Saturday, December 4, 2010


I have noticed an interesting pattern that made itself known to us almost immediately after we dubbed our farm the Genuine Faux Farm.

People seem to think we work on more than one farm.

Now, before anyone thinks I'm really upset with them, let me assure you that I am not.  Don't take this personally.  However, please note that we are only one farm.  We are not the Faux Farms, the Genuine Faux Farms or whatever other variation that might come up that involves the plural.

So - why even mention it?  It made me start thinking.... a dangerous pastime  (all together.... I know!)

The plural is, in my opinion, another symptom that illustrates the distance FROM the farm, from the land and from connections to our food that has grown by leaps and bounds since 1950.  It's also a symptom of the ever increasing "number of hats" a farmer has to wear in order to maintain a farm business.

Distancing ourselves from the farm

As the number of farmers decrease, the likelihood that an individual actually knows someone who produces food goes down.  As a result, any knowledge about what it takes to raise food becomes increasingly generalized for most of the populace.  As a result, most of us know only what we are told on the packaging and signage at the stores in which we purchase food.

And, what do we see in the store?  "xxxx Farms" on the label.  A label that sports a chicken.  Or a silo.  Or a red barn.  The use of the word "farm" and these pictures hint at a wholesome way of raising food that still tickles our subconscious.  But, the very manner most of what is produced, distributed and sold makes it nearly impossible for any individual to really know where the food came from, how it was really produced and who had something to do with its production.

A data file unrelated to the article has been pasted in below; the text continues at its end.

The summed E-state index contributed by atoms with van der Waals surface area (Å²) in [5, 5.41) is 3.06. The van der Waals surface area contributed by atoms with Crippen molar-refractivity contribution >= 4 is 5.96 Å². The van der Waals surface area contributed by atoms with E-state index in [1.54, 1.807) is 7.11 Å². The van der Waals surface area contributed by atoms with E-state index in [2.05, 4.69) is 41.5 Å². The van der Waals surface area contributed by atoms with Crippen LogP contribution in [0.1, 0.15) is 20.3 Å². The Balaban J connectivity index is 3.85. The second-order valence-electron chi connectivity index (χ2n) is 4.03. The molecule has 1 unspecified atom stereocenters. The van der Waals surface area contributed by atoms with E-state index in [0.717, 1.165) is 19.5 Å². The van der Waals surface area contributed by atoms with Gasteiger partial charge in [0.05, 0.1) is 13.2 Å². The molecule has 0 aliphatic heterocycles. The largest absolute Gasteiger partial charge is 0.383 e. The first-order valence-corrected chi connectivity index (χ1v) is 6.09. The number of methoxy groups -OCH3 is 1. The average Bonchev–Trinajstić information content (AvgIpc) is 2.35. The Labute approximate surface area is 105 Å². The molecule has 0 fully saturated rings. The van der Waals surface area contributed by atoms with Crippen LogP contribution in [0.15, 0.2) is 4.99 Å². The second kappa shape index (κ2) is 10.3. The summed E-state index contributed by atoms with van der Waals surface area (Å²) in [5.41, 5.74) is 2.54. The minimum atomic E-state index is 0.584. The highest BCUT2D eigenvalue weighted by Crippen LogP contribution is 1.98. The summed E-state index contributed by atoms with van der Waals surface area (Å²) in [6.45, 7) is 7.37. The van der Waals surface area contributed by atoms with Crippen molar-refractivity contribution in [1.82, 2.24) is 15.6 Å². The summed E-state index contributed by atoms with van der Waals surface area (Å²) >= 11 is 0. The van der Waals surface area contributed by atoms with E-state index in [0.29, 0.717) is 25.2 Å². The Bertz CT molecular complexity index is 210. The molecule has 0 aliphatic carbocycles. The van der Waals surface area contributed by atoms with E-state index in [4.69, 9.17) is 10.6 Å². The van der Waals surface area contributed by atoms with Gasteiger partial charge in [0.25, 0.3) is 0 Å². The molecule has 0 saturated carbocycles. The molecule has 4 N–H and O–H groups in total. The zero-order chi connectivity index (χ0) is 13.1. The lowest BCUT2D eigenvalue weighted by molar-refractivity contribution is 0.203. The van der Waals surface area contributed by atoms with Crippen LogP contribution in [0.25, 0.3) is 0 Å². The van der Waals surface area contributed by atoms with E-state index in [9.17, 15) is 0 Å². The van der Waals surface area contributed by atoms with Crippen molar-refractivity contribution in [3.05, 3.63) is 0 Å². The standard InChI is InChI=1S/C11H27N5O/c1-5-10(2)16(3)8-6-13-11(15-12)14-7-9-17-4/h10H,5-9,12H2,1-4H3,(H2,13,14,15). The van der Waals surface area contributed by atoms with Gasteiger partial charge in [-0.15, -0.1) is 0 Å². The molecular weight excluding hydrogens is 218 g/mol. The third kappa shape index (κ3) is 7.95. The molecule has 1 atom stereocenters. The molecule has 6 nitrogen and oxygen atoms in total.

Hats on the farmer's head

We've been in the business long enough now to be fully aware of the number of jobs that must be filled in order to have a successful farm operation.  There are promotional, sales, billing, purchasing, research, data management, strategic planning, tax accounting, building maintenance, mechanical maintenance, animal health, distribution management, ecology and communications jobs on the farm.  Oh, and we forgot to mention all of the jobs that have to do with actually growing produce and raising livestock.

It's really no wonder that small farms often look for ways to off-load some of the effort by consolidating and becoming more than one farm under one marketing entity.  Hence, the birth of "so and so" Farms.  It's not necessarily a bad thing.  Especially when there is transparency, traceability and truth in marketing a product.  But, it begs the question - are there ways to simplify so the 'family farm' is once again viable?

Bigger is Better?

And then there is this.

We all seem to have trouble recognizing what an optimal size is.  We can't quite identify for ourselves what an optimal income might be.  And, so the obvious response is that if what we have is good - then more is better. 

For example, marketing students are often introduced to techniques to 'open up' new markets and expand sales opportunity.  It's all about growth of a business and creating more demand for its product(s).  As a result, you have farms entering larger markets.  Markets they cannot manage as a single, small farm.  Markets that demand higher quantities, more uniformity and less flexibility (in all sorts of ways) lead a farm to look for ways to grow.  And, the easiest way to do that is to consolidate.  Once again, we have "farms."

Just a few thoughts.   Where do these thoughts take you?

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